The right-wing Daily Caller is the latest site to partner with Facebook on its controversial fact-checking platform, Axios reported Wednesday., a for-profit subsidiary of The Daily Caller, is, like all of Facebook’s fact-checking partners, including the Associated Press and PolitiFact, approved by the Poynter Institute’s International Fact Checking Network.

Still, the parent company, as The Guardian’s Sam Levin explained Wednesday, is “a rightwing website that has pushed misinformation and is known for pro-Trump content.”, on the other hand, says it is “loyal to neither people nor parties.”

Among other controversial coverage, The Daily Caller faced scrutiny for, as Levin writes, “the way it reported on a fake nude photo of the congresswoman Alexandria Ocasio-Cortez.” Levin adds, “and its coverage of immigration and the White House has typically aligned with Trump’s agenda.”

The Daily Caller has also published articles by white supremacists, including Jason Kessler, who organized the violent 2017 Unite the Right rally in Charlottesville, Va. A Harvard report on partisan disinformation said The Daily Caller also played a “key role” in promoting stories with “anti-Muslim sentiment” and “stoked the belief among core Trump followers” that Hillary Clinton was “criminal and treasonous.”

When Facebook was asked by The Guardian about its decision to partner with The Daily Caller, Facebook pointed to The Daily Caller’s Poynter certification.

The Poynter Institute, a nonprofit school for journalism in Florida, owns the Tampa Bay Times. The organization, which advises multiple news organizations as well as trains early and mid-career journalists, came under fire in 2018 after accepting funding from the far-right Charles Koch Foundation, whose founders, the Columbia Journalism Review (CJR) observed at the time, are “famous for their efforts to discourage and discredit journalism critical of their business and political operations.”

In an interview with CJR, the New Yorker writer Jane Mayer said the Foundation’s grants to Poynter and other media organizations are an attempt at “whitewashing” its reputation for being anti-press.

That Facebook is working with The Daily Caller at all, Axios observes, “highlights how messy and complicated fact-checking can be on Facebook—as well as on tech platforms generally, who do not want to exercise editorial responsibility for content that gets posted.”

In December 2016, Facebook partnered with several news sites and fact-checking organizations, including Snopes, The Associated Press, PolitiFact and They did so, Casey Newton wrote in The Verge, “after the US presidential election results raised new questions about how viral hoaxes may have contributed to Donald Trump’s victory.”

At the time, Facebook announced it was introducing tools developed with the third-party organizations to confirm or debunk the accuracy of viral stories. If a Facebook user tries to share a story that’s been deemed false by one fact-checking partner, the user will get a message warning that “independent fact-checkers have disputed its accuracy.” If a story has been marked false by two or more of the partner organizations, a banner that reads: “Disputed by 3rd Party Fact Checkers.” appears under the story in Facebook’s news feed.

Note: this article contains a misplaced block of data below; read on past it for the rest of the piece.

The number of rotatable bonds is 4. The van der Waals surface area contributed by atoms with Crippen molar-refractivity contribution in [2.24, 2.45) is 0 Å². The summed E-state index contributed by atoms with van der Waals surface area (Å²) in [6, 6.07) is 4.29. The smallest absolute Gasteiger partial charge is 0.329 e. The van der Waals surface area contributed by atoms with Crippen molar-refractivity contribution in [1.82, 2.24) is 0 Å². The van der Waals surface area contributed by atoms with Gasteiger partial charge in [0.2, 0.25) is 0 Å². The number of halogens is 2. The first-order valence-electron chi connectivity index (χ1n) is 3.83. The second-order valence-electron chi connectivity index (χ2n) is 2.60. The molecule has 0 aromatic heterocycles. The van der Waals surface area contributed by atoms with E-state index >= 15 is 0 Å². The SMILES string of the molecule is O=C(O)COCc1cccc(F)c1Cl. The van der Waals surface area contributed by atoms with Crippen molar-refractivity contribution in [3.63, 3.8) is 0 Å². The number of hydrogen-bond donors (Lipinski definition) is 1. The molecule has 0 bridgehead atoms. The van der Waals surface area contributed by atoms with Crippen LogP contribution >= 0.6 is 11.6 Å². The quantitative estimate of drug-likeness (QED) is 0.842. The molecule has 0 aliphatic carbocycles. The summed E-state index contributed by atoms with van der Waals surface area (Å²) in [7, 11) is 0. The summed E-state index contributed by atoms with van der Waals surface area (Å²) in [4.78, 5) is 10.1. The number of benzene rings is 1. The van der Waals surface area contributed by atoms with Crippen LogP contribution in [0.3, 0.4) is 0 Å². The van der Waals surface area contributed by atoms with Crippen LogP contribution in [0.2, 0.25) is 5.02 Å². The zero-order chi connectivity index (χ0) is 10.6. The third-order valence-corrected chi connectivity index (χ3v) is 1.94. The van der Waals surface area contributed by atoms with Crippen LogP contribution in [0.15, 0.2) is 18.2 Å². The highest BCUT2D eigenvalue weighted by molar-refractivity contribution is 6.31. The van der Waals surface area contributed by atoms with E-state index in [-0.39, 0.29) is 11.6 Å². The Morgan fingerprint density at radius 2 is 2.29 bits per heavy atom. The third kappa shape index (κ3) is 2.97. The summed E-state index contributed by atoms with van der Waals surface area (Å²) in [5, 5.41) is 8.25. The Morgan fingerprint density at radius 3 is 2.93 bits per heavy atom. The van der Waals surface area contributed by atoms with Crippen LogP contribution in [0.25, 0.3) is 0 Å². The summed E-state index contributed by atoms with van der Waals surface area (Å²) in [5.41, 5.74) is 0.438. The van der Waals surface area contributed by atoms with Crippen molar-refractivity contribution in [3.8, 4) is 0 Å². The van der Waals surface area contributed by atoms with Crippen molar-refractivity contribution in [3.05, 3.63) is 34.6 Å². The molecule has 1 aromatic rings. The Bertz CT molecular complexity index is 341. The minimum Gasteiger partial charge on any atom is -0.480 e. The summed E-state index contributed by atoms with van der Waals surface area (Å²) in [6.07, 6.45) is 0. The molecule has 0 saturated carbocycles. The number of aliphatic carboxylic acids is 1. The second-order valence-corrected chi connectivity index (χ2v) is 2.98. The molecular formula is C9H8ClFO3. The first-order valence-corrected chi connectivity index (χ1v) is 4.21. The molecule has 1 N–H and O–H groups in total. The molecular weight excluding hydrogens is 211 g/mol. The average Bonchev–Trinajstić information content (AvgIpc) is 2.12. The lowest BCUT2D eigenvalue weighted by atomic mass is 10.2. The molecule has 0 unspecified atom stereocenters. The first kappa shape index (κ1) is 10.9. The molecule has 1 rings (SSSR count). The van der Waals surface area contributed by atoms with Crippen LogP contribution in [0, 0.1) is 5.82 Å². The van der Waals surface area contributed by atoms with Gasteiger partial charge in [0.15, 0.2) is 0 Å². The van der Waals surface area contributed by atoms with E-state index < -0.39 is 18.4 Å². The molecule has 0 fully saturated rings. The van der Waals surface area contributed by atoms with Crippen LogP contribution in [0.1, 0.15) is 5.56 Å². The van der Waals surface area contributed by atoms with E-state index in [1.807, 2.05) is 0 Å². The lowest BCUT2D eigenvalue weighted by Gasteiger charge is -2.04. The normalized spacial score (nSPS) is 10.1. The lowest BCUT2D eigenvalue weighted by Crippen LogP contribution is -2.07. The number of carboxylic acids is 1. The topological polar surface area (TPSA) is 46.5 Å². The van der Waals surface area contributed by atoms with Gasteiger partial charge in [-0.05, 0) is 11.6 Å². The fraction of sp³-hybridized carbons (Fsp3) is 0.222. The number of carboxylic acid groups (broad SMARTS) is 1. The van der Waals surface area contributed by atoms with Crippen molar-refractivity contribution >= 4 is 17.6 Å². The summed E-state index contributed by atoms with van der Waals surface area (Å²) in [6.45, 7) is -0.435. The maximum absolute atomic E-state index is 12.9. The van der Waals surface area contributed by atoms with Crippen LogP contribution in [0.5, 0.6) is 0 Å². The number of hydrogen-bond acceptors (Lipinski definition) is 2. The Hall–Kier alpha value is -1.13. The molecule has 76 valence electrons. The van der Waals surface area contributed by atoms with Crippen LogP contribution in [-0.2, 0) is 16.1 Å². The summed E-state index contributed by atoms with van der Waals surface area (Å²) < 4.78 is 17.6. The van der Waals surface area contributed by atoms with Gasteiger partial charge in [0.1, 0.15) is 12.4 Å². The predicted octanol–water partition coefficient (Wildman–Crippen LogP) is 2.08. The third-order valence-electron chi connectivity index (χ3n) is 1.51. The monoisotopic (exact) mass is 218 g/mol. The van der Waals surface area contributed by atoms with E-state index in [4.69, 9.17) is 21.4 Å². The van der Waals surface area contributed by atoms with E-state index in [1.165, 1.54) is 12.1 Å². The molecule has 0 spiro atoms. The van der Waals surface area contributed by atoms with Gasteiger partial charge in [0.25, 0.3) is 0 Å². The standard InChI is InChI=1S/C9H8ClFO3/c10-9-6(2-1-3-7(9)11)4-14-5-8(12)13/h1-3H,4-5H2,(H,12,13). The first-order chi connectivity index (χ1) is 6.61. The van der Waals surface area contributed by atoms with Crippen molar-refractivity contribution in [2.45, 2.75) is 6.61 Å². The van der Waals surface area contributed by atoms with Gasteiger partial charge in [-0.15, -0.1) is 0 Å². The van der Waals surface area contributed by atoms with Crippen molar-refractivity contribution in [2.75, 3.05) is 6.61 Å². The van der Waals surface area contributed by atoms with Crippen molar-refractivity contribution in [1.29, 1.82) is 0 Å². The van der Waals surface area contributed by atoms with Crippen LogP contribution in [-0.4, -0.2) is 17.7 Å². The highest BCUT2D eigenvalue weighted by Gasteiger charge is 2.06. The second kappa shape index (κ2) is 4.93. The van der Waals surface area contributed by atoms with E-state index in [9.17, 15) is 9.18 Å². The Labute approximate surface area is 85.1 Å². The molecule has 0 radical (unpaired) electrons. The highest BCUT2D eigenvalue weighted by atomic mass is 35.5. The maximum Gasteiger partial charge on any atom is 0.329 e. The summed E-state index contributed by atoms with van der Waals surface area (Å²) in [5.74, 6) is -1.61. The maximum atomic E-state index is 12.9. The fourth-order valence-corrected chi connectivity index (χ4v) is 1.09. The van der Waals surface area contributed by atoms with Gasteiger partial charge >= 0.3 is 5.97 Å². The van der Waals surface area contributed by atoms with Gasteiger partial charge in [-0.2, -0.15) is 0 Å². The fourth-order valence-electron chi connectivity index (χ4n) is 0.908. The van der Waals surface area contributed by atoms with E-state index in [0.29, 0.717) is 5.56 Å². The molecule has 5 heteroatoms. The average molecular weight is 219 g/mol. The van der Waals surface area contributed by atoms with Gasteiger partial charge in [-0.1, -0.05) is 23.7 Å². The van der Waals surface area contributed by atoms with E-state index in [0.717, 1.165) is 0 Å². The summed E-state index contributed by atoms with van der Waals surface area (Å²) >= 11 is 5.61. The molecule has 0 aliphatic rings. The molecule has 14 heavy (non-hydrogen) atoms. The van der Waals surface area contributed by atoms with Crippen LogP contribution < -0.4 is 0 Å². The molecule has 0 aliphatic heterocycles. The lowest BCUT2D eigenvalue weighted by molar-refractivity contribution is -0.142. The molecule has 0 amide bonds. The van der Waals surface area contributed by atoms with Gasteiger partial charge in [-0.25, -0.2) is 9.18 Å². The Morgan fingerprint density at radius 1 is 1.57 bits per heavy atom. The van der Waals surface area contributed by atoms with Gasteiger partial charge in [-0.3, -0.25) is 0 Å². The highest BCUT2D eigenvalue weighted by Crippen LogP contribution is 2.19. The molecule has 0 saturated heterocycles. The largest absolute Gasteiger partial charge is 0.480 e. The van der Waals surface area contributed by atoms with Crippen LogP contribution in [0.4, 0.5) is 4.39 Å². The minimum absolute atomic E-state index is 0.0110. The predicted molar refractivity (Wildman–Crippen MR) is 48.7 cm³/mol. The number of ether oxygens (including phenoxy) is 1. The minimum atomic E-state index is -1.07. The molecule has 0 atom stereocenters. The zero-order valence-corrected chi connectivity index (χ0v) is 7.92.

The partnership, as Levin writes, “has faced growing backlash from journalists and internal problems.” In a 2017 Guardian story on the fact-checking program, one fact-checker, who requested anonymity, told Levin, “I don’t feel like it’s working at all. The fake information is still going viral and spreading rapidly.”

In February, Snopes, a website dedicated to fact-checking news stories, hoaxes and urban legends, announced it was ending its partnership with Facebook. According to The Verge, the company said it was in the process of “evaluating the ramifications and costs of providing third-party fact-checking services, and we want to determine with certainty that our efforts to aid any particular platform are a net positive for our online community, publication, and staff,” but dismissed reports that the relationship was strained.

Other former Snopes employees were less restrained. “They’ve essentially used us for crisis PR,” Brooke Binkowski, former managing editor of Snopes, told The Guardian in February.

CheckYourFact editor David Sivak defended its record, saying in a statement to The Guardian, “I’d be happy to put our track record up against anyone else’s. If you comb through the articles we’ve published on Check Your Fact over the last two years, you’ll quickly see that our fact checks are fair, in-depth and hold figures on both sides of the political aisle accountable, including Trump.”

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